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Rampratab Brijmohandas Vs. Gavrishankar Kashiram - Court Judgment

LegalCrystal Citation
SubjectCommercial
CourtMumbai
Decided On
Case NumberO.C.J. Suit No. 1021 of 1920
Judge
Reported in(1923)25BOMLR7
AppellantRampratab Brijmohandas
RespondentGavrishankar Kashiram
DispositionSuit dismissed
Excerpt:
.....kashiram, it would have been clearly a nullity, and the defect could not have been cured by prefixing gavrishankar's name in the title to the suit before kashiram's name......of civil procedure, order xxx, rule 10, provides that he may be sued in that name as if it were a firm name. the words 'as if it were a firm name' are used advisedly, for one man cannot constitute a firm. when a suit is brought against such person in the name in which he carries on business, the suit is essentially one against him and he is the sole defendant in the suit. if he dies before suit, and a suit is brought against him in the name in which be carried on business, the suit is against a dead man and it is a nullity from its inception. the suit being a nullity, the writ of summons issued in the suit, by whomsoever accepted, is also a nullity. similarly, any order made in the suit allowing amendment of the plaint by substituting the legal representative of the deceased as.....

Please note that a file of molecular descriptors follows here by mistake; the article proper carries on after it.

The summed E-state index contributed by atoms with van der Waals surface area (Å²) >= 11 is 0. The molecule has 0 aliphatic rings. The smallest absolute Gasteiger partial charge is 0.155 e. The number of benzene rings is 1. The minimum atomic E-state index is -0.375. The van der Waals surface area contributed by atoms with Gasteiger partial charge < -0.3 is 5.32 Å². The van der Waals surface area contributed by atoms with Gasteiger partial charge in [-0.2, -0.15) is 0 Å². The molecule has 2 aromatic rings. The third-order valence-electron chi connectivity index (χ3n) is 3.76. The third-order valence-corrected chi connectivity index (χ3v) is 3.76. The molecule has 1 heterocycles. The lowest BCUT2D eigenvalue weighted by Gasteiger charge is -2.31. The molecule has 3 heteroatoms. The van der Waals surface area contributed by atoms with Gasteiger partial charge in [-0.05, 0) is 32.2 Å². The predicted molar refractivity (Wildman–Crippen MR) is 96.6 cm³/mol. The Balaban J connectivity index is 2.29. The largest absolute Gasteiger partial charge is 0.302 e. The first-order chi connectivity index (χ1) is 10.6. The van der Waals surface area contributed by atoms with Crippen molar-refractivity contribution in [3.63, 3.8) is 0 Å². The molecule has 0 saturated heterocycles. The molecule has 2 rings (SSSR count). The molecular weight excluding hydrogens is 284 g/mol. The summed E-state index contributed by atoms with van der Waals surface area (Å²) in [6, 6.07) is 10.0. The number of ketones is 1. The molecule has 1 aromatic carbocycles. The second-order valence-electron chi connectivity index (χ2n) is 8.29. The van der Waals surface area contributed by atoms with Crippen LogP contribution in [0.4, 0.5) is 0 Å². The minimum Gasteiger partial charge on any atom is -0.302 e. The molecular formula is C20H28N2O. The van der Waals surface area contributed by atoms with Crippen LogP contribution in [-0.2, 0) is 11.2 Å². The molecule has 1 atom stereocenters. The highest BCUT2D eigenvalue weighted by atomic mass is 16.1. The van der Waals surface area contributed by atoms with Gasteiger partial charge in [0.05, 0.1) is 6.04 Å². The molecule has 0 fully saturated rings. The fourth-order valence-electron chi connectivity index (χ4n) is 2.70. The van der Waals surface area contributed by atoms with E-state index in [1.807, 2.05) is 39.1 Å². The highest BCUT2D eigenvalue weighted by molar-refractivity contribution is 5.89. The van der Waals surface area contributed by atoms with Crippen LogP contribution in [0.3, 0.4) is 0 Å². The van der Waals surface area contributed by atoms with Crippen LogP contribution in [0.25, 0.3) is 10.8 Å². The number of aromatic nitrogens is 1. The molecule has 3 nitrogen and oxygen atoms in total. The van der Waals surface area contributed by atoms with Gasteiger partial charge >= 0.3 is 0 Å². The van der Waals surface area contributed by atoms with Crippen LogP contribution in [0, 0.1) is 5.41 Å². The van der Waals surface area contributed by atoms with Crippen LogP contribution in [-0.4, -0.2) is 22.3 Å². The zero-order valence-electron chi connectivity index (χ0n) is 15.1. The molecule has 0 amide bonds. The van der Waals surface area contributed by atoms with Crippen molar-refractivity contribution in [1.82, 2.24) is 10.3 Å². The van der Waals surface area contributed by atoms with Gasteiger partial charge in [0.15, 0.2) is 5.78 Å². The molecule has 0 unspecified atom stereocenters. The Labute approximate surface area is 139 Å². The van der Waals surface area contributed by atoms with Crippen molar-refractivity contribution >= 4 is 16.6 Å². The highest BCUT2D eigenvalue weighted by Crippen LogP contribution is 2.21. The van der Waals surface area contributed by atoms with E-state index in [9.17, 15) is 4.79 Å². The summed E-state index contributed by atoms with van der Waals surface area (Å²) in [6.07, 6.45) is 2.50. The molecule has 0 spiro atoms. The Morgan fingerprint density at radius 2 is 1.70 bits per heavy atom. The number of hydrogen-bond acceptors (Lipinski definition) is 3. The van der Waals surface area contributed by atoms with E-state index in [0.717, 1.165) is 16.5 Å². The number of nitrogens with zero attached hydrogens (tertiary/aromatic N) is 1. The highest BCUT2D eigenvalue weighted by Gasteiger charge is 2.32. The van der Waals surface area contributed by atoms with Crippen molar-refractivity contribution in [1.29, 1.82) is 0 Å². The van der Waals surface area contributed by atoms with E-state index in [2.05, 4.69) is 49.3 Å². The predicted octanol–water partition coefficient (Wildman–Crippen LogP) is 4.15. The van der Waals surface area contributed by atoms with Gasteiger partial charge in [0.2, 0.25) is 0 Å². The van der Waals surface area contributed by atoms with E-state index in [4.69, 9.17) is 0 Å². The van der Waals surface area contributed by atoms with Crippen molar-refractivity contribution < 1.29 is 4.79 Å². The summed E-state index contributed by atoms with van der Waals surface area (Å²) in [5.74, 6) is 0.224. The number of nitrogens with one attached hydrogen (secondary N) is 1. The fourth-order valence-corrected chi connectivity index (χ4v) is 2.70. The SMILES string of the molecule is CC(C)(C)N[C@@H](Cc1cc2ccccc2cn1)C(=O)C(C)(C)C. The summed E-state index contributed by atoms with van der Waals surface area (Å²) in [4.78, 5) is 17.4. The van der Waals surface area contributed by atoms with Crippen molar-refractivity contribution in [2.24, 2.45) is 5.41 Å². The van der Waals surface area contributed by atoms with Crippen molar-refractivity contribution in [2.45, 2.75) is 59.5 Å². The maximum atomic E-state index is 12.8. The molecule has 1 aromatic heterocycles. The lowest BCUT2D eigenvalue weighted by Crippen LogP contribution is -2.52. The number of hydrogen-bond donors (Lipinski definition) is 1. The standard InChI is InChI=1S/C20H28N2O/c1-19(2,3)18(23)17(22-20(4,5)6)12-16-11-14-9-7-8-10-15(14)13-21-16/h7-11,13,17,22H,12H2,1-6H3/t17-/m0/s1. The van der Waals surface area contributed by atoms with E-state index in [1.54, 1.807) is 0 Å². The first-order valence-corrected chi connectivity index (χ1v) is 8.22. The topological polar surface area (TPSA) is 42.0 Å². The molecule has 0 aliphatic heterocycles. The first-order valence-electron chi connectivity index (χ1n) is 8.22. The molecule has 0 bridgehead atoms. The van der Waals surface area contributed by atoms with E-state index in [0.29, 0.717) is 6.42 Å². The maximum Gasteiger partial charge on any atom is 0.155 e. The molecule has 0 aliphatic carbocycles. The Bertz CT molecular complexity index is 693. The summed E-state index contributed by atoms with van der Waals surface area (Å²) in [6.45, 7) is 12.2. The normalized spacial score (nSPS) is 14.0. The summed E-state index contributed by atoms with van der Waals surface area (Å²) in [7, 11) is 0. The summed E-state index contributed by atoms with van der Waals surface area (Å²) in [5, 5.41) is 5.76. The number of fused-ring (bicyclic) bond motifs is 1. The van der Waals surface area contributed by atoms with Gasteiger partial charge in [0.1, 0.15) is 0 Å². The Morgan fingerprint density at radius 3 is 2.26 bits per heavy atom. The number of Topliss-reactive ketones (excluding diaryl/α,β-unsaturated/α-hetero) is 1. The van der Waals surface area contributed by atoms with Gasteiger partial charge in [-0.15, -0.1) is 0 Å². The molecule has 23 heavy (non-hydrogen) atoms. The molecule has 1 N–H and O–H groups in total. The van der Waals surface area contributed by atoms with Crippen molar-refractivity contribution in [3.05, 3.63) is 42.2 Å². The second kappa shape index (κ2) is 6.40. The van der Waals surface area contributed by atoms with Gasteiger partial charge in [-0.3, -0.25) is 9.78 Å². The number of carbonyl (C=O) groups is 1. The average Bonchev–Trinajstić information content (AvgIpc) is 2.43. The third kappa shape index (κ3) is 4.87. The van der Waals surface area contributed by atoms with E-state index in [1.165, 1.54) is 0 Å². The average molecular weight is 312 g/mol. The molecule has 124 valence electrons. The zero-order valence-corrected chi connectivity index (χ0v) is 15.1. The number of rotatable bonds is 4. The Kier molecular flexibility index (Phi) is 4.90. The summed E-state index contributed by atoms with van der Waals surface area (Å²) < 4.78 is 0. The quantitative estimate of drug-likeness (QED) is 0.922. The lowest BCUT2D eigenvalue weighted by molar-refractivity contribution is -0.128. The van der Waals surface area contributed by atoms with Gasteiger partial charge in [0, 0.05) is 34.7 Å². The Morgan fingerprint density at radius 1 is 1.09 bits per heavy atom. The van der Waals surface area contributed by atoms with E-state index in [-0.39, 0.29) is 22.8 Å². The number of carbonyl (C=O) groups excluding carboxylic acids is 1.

Judgment:

Mulla, J.

1. This is a suit to recover Rs. 13,651 alleged to be due from the defendant to the plaintiffs at foot of an agency account.

2. The plaintiffs firm carried on business in Bombay as Muccadums in cotton. There were two partners in the plaintiffs' firm, viz., the firm of Hiralal Ramgopal and Brijmohandas Rampratab. The defendant's father, Kashiram Bhagwandas, carried on business at Amballa in the Punjab in the name of Beharilal Bisambardas. Kashiram consigned cotton to the plaintiffs' firm for sale in Bombay, and the plaintiffs' firm made advances to him against the consignments. The present suit is to recover the amount due to the plaintiffs' firm in respect of those transactions. The amount claimed, viz., Rs. 13,651, includes an item of Rs. 11,000 to be presently referred to.